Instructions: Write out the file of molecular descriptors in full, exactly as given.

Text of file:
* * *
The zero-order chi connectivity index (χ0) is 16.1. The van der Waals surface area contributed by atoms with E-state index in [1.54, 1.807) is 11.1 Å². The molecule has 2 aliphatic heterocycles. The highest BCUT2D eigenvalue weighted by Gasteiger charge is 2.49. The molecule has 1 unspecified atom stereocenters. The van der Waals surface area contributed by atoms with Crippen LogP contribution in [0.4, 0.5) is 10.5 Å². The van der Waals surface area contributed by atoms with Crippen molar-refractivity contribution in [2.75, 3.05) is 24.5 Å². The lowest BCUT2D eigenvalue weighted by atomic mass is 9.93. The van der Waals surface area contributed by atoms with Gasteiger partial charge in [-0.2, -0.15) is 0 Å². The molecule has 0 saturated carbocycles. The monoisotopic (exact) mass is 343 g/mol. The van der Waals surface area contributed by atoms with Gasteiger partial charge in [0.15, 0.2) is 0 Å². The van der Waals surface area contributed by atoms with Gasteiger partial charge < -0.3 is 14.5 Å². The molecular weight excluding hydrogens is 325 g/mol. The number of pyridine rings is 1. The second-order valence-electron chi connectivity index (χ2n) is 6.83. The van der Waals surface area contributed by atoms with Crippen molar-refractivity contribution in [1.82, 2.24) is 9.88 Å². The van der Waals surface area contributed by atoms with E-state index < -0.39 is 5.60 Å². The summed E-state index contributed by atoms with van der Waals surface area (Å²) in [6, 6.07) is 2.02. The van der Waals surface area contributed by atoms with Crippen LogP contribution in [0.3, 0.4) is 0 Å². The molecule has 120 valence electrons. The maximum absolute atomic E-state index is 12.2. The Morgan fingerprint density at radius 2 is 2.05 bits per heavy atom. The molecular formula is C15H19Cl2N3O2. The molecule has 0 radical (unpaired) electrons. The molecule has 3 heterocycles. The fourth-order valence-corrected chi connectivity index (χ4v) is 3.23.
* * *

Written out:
The zero-order chi connectivity index (χ0) is 16.1. The van der Waals surface area contributed by atoms with E-state index in [1.54, 1.807) is 11.1 Å². The molecule has 2 aliphatic heterocycles. The highest BCUT2D eigenvalue weighted by Gasteiger charge is 2.49. The molecule has 1 unspecified atom stereocenters. The van der Waals surface area contributed by atoms with Crippen LogP contribution in [0.4, 0.5) is 10.5 Å². The van der Waals surface area contributed by atoms with Crippen molar-refractivity contribution in [2.75, 3.05) is 24.5 Å². The lowest BCUT2D eigenvalue weighted by atomic mass is 9.93. The van der Waals surface area contributed by atoms with Gasteiger partial charge in [-0.2, -0.15) is 0 Å². The molecule has 0 saturated carbocycles. The monoisotopic (exact) mass is 343 g/mol. The van der Waals surface area contributed by atoms with Gasteiger partial charge in [0.15, 0.2) is 0 Å². The van der Waals surface area contributed by atoms with Gasteiger partial charge < -0.3 is 14.5 Å². The molecular weight excluding hydrogens is 325 g/mol. The number of pyridine rings is 1. The second-order valence-electron chi connectivity index (χ2n) is 6.83. The van der Waals surface area contributed by atoms with Crippen molar-refractivity contribution in [1.82, 2.24) is 9.88 Å². The van der Waals surface area contributed by atoms with E-state index < -0.39 is 5.60 Å². The summed E-state index contributed by atoms with van der Waals surface area (Å²) in [6, 6.07) is 2.02. The van der Waals surface area contributed by atoms with Crippen LogP contribution in [0.3, 0.4) is 0 Å². The molecule has 120 valence electrons. The maximum absolute atomic E-state index is 12.2. The Morgan fingerprint density at radius 2 is 2.05 bits per heavy atom. The molecular formula is C15H19Cl2N3O2. The molecule has 0 radical (unpaired) electrons. The molecule has 3 heterocycles. The fourth-order valence-corrected chi connectivity index (χ4v) is 3.23.